OK, back again. I had to go play a game of pinball with my computer. Sometimes, I need to blow off a little steam, you know? Too much stress from interruptions. I’m sure that interjecting some fun makes me a more productive worker in the long run.
Except now I don’t remember where I was. I had something I wanted to say--
Hey, new e-mail! Just some spam and a joke (that old favorite about the proctologist and the llama), but I like to keep my inbox emptied out so I’m ready when important messages arrive.
Now, where was I? Oh, yeah. Interruptions. And stress. And, and productivity. That stuff. Right.
Sorry, another call. I swear, it’s a wonder I ever get anything done. If it’s not one interruption, it’s another--
I’m back. Had to hurry to the other end of the house to see what made that funny noise. Haha, it was the icemaker. Not really a funny noise at all. Just the usual grrr-grrr ka-chunk. We sure go through a lot of ice around here. Odd, when you think about it, because I mostly drink coffee (no ice!) or diet colas that are already cold in the can, and the rest of the family--
There I go again, interrupting myself. It’s hard to stay on track when I go off in another direction every 12 minutes or so.
Anyway, to sum up, I’d like to say you can overcome this addiction to interruption. Turn off your cell phone and limit checks on your e-mail. Manage the flow of information before it manages you.
I’ll be back with more great tips, right after I take this call--
A druggie on a four-day amphetamine binge walked into a service station in Australia and yelled, "I want the money."
The clerk, unfazed, demanded to see the robber's weapon.
"You need a weapon," he said. "I have to fear for my life. You can't just have the money."
The would-be robber, identified as John Newall, 27, grabbed $400 from the cash drawer when the clerk opened the register for a customer. He fled on foot. He was arrested the next day after police identified him from surveillance video.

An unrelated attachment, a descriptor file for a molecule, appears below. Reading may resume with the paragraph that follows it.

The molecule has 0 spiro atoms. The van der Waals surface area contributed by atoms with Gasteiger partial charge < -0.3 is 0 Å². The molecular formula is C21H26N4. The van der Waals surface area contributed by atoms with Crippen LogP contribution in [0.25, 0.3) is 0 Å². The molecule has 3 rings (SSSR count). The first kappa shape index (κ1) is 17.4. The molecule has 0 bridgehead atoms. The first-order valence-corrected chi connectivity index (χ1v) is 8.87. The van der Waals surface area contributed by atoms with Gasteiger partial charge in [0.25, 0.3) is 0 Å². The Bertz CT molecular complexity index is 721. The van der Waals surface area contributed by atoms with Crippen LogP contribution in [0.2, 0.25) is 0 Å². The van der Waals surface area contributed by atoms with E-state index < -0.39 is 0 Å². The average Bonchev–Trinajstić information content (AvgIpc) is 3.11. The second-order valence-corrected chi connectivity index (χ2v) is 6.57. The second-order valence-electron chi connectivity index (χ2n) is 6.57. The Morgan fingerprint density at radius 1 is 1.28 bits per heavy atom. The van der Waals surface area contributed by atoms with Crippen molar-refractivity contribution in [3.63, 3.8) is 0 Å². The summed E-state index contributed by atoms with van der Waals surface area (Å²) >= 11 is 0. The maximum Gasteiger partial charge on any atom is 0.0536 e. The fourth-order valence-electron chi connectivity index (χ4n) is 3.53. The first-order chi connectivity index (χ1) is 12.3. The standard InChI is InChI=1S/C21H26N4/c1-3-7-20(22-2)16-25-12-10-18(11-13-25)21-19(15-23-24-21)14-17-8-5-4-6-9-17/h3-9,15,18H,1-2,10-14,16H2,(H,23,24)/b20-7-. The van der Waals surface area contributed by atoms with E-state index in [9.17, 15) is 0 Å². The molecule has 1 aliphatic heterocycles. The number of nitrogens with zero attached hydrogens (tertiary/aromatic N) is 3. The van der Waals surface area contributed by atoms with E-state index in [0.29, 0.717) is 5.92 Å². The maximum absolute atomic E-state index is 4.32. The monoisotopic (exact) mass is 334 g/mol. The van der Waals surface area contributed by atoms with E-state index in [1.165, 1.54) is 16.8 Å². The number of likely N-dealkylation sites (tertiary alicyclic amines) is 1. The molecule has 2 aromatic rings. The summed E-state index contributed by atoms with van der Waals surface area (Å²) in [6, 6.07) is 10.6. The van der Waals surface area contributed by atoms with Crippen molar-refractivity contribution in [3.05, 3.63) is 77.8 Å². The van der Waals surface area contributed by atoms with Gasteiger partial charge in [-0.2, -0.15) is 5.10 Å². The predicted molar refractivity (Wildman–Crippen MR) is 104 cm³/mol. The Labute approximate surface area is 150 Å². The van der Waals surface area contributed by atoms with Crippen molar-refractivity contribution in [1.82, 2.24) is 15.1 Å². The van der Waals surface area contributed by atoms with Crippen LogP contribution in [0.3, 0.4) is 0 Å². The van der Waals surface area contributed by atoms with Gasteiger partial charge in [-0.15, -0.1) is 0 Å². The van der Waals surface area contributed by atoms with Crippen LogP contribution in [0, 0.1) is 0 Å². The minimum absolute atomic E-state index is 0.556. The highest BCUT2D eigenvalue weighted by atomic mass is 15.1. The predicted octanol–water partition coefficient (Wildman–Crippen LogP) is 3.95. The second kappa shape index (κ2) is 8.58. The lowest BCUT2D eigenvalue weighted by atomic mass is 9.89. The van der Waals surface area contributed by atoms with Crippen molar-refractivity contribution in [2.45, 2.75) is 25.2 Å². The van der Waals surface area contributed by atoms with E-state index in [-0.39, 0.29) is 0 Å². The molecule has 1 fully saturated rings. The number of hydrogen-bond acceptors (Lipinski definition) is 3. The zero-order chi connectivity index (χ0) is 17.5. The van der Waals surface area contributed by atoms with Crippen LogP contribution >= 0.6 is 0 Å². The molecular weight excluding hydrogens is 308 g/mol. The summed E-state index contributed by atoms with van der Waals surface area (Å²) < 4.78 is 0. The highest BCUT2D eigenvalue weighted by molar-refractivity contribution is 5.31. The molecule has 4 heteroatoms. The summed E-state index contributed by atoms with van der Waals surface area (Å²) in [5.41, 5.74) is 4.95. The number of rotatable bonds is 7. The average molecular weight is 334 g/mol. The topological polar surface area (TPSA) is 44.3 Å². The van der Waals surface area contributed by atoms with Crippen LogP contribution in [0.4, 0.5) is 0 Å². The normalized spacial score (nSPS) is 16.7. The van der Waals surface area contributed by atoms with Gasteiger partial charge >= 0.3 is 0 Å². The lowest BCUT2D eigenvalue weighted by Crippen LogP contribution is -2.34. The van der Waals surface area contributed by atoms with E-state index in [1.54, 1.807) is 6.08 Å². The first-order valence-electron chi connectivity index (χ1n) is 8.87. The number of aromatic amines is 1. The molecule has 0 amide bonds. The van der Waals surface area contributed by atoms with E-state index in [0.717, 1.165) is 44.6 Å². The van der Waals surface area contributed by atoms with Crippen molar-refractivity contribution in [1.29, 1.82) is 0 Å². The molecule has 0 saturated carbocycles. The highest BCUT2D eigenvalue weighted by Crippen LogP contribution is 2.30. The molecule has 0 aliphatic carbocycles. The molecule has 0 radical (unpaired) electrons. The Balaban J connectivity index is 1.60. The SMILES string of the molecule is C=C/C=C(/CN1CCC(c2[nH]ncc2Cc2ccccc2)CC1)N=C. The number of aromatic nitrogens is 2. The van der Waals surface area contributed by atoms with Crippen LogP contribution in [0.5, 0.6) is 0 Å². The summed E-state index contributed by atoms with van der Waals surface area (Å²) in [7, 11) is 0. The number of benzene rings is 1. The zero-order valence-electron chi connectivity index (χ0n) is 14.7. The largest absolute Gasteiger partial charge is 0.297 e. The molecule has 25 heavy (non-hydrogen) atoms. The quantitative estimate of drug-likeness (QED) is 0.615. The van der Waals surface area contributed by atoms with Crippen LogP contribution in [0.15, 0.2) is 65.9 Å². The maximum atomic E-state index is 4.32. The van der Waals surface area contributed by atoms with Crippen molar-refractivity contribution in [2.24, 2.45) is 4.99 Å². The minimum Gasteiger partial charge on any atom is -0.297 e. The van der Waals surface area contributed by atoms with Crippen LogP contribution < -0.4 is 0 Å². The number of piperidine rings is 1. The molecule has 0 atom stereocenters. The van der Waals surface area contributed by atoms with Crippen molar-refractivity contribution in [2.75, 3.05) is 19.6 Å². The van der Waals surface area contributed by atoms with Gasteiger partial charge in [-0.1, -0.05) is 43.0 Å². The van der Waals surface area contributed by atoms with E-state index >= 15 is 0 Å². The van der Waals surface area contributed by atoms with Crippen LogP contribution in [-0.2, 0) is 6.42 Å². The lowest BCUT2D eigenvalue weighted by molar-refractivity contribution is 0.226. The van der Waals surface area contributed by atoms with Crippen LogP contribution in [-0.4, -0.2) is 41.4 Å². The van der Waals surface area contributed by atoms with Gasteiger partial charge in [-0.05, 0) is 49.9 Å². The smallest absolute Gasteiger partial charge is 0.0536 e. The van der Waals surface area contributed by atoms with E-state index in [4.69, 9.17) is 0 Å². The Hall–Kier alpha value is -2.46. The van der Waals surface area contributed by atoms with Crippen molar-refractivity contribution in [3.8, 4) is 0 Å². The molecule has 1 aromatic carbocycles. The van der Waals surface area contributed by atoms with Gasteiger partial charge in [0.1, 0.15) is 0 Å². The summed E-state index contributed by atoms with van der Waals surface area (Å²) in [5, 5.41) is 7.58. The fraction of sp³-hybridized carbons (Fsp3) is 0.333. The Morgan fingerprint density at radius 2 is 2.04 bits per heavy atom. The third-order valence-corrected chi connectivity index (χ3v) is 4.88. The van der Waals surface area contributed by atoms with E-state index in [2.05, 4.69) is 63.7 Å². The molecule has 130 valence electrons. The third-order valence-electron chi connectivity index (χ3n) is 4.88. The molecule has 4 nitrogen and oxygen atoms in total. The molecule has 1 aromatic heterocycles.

Extra points: Police say Newall spent some of his loot on food from McDonalds. The rest he lost in poker machines at a casino.
Full story here.
This Father’s Day, let’s remember the best of all parental admonitions: “Do as I say, not as I do.”
Sure, that sounds hypocritical (especially to smart-aleck kids who think they know everything), but it’s really the only way for dads to approach parenting.
Fathers are deluged with advice about setting good examples for our children. We’re told that we’re role models, that we should have no bad habits, or at least should keep them carefully concealed. Otherwise, the children will grow up to be just as messed up as we are.
This puts a lot of pressure on guys. Good behavior goes against our nature. If you don’t believe me, check out any group of guys watching the Super Bowl together. Men quickly devolve into hooting primitives when they’re not observed by those who might disapprove, particularly if violent sports, beer and/or cheerleaders are involved.
This bad behavior can be overlooked when men are young, single and free-spirited. The very word “bachelor” comes from the Latin root for “keg party.” Which explains the origin of the “bachelor’s degree” on college campuses.
But once we become dads, we’re expected to chuck all our bad habits and behave. Especially if the kids are watching. And they’re ALWAYS watching, even when you think they’re asleep.